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Unusual calls were the norm in Steve’s line of work.
Ever since the non-human races had started moving into the cities in the mid-twenties, spurred by talk of prosperity and just in time for the Depression, the underbelly of the urban areas had been getting weirder and weirder.
Gone were the days when an exterminator could lay down some poison gas and call it good; gone were the days when cockroaches and rats were the biggest problems. Drets, tiny dragon-like insects, proliferated (and ate cockroaches, and sometimes started fires). Creels, about the size of a large mouse but armored like an armadillo, chewed through wires and ignored rat poison.
The family that called him Tuesday, however, thought they had a mundane infestation of termites. They’d heard scratching in the walls, and noticed some sawdust near an electrical outlet. Steve knew of seventeen things that could be, only two of which were more benign that termites, but if they wanted to insist they had small wood-eating insects, well, he’d come in and pretend he was looking for small wood-eating insects.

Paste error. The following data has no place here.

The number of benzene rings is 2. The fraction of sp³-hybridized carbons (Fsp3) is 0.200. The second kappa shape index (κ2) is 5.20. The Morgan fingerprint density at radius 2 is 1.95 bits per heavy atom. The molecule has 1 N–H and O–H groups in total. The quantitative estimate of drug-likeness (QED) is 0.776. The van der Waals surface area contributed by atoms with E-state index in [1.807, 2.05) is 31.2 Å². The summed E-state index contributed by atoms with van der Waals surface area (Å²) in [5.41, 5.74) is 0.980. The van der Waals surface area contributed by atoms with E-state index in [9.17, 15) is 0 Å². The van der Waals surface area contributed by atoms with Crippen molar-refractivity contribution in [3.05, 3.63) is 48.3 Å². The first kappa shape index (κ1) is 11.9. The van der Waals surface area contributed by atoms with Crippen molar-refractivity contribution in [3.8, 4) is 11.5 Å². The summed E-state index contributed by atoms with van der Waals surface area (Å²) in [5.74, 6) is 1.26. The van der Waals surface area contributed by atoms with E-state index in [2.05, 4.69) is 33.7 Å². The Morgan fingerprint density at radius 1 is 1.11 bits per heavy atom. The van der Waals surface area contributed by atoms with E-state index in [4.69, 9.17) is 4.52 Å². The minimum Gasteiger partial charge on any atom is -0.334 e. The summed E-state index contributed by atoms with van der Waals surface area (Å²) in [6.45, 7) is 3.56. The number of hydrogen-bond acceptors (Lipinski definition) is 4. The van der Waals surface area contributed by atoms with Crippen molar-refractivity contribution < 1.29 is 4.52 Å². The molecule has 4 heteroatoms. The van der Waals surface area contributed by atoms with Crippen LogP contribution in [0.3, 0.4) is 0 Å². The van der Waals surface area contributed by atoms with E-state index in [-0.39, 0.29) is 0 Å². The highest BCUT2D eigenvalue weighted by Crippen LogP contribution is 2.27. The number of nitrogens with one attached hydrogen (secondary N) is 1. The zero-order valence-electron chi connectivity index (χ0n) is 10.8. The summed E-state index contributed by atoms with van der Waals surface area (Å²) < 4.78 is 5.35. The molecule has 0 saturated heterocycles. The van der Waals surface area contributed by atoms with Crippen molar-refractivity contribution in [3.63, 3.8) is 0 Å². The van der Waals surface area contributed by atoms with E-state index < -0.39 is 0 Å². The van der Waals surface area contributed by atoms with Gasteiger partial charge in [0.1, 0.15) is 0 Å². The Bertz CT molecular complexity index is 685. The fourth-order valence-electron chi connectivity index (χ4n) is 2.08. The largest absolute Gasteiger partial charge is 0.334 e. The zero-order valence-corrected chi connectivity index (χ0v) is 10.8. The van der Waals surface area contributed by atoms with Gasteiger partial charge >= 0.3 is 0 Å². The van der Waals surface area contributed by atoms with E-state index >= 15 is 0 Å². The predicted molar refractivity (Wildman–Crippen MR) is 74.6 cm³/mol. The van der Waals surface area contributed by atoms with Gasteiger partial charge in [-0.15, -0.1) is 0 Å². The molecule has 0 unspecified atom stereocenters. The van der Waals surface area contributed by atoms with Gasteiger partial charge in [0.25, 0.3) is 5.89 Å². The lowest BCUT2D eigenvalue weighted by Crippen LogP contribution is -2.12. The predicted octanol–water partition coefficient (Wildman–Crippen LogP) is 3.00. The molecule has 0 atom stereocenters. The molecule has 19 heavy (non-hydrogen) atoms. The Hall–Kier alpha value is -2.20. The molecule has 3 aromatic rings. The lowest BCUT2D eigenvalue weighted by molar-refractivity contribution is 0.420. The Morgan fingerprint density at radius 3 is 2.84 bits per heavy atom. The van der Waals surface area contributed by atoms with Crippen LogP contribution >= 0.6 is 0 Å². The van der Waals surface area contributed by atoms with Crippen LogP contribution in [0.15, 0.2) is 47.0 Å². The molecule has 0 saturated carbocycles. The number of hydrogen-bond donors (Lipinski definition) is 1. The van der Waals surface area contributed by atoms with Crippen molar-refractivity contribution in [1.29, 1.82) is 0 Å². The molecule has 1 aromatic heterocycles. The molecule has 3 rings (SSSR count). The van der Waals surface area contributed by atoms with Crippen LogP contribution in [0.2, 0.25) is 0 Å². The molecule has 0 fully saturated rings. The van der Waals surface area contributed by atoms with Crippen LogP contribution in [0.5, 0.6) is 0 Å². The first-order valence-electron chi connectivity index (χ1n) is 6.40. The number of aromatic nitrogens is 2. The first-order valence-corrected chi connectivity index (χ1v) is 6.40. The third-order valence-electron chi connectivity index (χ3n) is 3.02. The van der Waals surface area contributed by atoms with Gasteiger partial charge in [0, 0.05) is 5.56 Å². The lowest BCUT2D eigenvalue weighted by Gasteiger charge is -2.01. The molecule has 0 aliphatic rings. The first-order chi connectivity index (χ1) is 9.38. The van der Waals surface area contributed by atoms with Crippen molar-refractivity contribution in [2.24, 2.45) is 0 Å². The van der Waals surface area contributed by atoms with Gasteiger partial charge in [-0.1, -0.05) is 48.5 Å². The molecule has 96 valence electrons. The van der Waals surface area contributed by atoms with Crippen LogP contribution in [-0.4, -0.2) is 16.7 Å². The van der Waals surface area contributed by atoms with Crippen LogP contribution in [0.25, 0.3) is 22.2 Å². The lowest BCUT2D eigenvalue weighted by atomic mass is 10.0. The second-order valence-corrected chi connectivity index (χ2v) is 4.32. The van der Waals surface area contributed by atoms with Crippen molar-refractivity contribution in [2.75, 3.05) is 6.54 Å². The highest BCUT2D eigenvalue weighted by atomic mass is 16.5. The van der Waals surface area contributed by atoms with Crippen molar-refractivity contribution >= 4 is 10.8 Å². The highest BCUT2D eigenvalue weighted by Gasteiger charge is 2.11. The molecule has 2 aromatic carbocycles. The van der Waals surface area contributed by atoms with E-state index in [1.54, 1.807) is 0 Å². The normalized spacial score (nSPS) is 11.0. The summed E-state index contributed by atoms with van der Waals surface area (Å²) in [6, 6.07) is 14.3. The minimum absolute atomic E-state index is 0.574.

The wife hovered. He hated that sort, but what could he do? He set out his kit, ignored her worried fussing (“You won’t need any of that magical stuff. We just have bugs.”), and set to work finding out what was in their walls.
“Do you have to cut into the wall?”
“Yes, ma’am. This is where you said you had the problem?” He already knew it wasn’t termites, but he wasn’t sure exactly what it was.
“Right there, yes, all through this wall. That wallpaper was very expensive.”
“I’ll cut on a seam; it will be easier for the paperer to repair it that way.”
“No, ma’am, that’s all in the contract you signed.” He sighed – they never read it – and went back to sawing into the supremely ugly wallpaper.
“Ey, ey! That’s my wall!” The tinny voice made Steve stop cutting; down by his toes, a tiny man – a Tiny man, to be specific, was shaking a fist at him. Steve grinned.
“Ma’am, I’ve found your problem, and it’s definitely out of my jurisdiction, but I can suggest a good co-habitation counselor.” He carefully picked up the Tiny man so that the client could see him. “You have Tinies.”
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